Pickwick Lock & Dam
Tuesday, January 1, 2019
Pickwick Dam on the Tennessee River.
Today was encouraging, even fun by the time I was done. Several firsts accomplished with little pain or embarrassment. The only real problem was I was ready to celebrate when I pulled into Pickwick State Park Marina, but most people had done that last night. Not for the first time I regretted starting so late that my first full week on the water fell between Christmas and New Year’s.
The Tennessee River is running 234,000 cfs (cubic feet per second) and is 23 feet above normal level. To put that in perspective for my western friends, the Colorado was running at a bit over 100,000 cfs when it almost took out Glen Canyon Dam in 1983. It’s been mild torture to fight what probably is close to a 6 mph current and a fair amount of debris (logs and trees) as Kentucky Lake transitions to a real river before the next lake formed by Pickwick Dam – Pickwick Lake, duh.
As I planned the day, I thought about powering LT up a bit to put us in a good position to get through the lock at Pickwick Dam by mid-day tomorrow. Leaving my quite eddy next to Eagle Nest Island I ran L.T. up to 5,000 rpm. She seemed quite happy to get loosened up and I adjusted my navigation technique from checking off every buoy to wider spaced daymarks and looking out for logs.
No time for pictures and not much for looking through the binoculars to check out either the McMasions or the trailer shacks – the range of housing I’ve seen along the shores is another story. I did slow at Savanah, TN, the first town that may have been big enough to have expresso but couldn’t stop because the ramp to the public dock was underwater. The dock floats, so it was fine, but where the ramp anchored to shore was well under water.
I’m learning to cut the bends in the river and finding the best speed just off the eddies along the shore but inside the strong current – about 50 feet offshore. I didn’t have to worry about shallow ridges protruding from the shoreline like they did on the lake. According to the GPS, LT was doing 18-20 mph – not bad against this current. And still not wide open.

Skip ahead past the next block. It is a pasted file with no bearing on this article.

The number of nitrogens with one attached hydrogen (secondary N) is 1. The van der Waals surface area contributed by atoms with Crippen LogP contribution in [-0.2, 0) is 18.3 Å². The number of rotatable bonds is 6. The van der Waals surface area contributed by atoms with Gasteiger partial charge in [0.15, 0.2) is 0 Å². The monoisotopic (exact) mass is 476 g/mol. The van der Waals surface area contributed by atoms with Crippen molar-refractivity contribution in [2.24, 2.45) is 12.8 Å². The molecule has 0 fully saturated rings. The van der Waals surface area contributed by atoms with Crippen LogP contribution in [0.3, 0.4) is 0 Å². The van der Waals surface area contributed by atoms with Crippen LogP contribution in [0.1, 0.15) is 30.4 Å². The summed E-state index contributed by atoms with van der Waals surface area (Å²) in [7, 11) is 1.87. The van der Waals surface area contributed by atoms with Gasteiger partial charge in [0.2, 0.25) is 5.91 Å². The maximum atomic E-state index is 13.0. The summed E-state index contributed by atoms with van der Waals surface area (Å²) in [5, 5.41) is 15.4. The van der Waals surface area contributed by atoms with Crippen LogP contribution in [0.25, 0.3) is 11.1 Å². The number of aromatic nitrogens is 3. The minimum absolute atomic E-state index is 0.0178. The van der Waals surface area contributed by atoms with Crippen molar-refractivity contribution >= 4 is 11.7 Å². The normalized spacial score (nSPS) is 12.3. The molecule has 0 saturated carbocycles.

After 29 miles, I stopped at Wolf Island in another eddy for lunch. Pickwick Dam is another 11.3 miles. Rain is forecast for tomorrow and the river isn’t forecast to start dropping for another 5-6 days. I’m in a good mood and decide to lock through this afternoon.
I spend an hour or so reviewing my Coast Guard Auxiliary course notes on radio etiquette. I’ve had my VHF radio on but there’s so little traffic on the river I’ve not used it yet. I even wrote out a little message: “For what’s it worth, this is my first lock. Feel free to call me out if I do something stupid.”
About a mile below the dam I broadcast my well rehearsed “Pickwick Dam, Pickwick Dam, Pickwick Dam this is L.T. Looper, over”. Nothing. Again, “Pickwick Dam, Pickwick Dam, Pickwick Dam this is L.T. Looper, over”. Nothing.
Panic slowly starts building. Is my radio not working? Is anybody home? Has the government shutdown taken out lock operators too? At the current flood stage, the turbulence below the dam is bouncing L.T. around like a cork, reminding me that just like class 7-10 rapids in the Grand Canyon, there are times when you want to have things stowed or tied down well. My good mood is heading south.
I’m on channel 16, the standard channel for initial contact. I check my river chart. It says they also monitor channel 13. Bingo! Contact!
I immediately notice my practiced etiquette is a bit much. I get a soft southern chuckle for my first timer speech which I hope I delivered somewhat calmly. Once I get into the calmer waters of the lock, I settle down a bit and work to get LT tied up. These tie ups are not little cleats that you can throw a couple quick half hitches on. They’re floating round mooring ‘bits’, a misnomer if there ever was one, the top well above my head and so big that I can hardly get my arms around them. They weren't designed for L.T. So much for looking graceful. At least I had remembered to put out my bumpers.
I look around the 1000’ x 110’ lock chamber. The lock wasn't designed for L.T. either. We feel like a speck. I don’t even notice my soft spoken lock master has closed the gate behind me and the water is rising. The heartbeat settles down.
As we leave the chamber, I strike up a conversation with the lock master about the flood level. I’m getting more comfortable on the radio. He keeps calling me “Captain”*. I think he might even call his wife Captain. I tell him I’m not sure I merit the title yet, but I’m trying. He replies, “You picked a pretty tough one for your first” and wishes me a good trip.
*For the boaters among you reading this, I have of course learned that “Captain” is a standard greeting regardless of ability, though the tone in which it is said often indicates what is thought of your ability. I’ve let this stand because, well, it’s hard to hide everything I didn’t know when I started.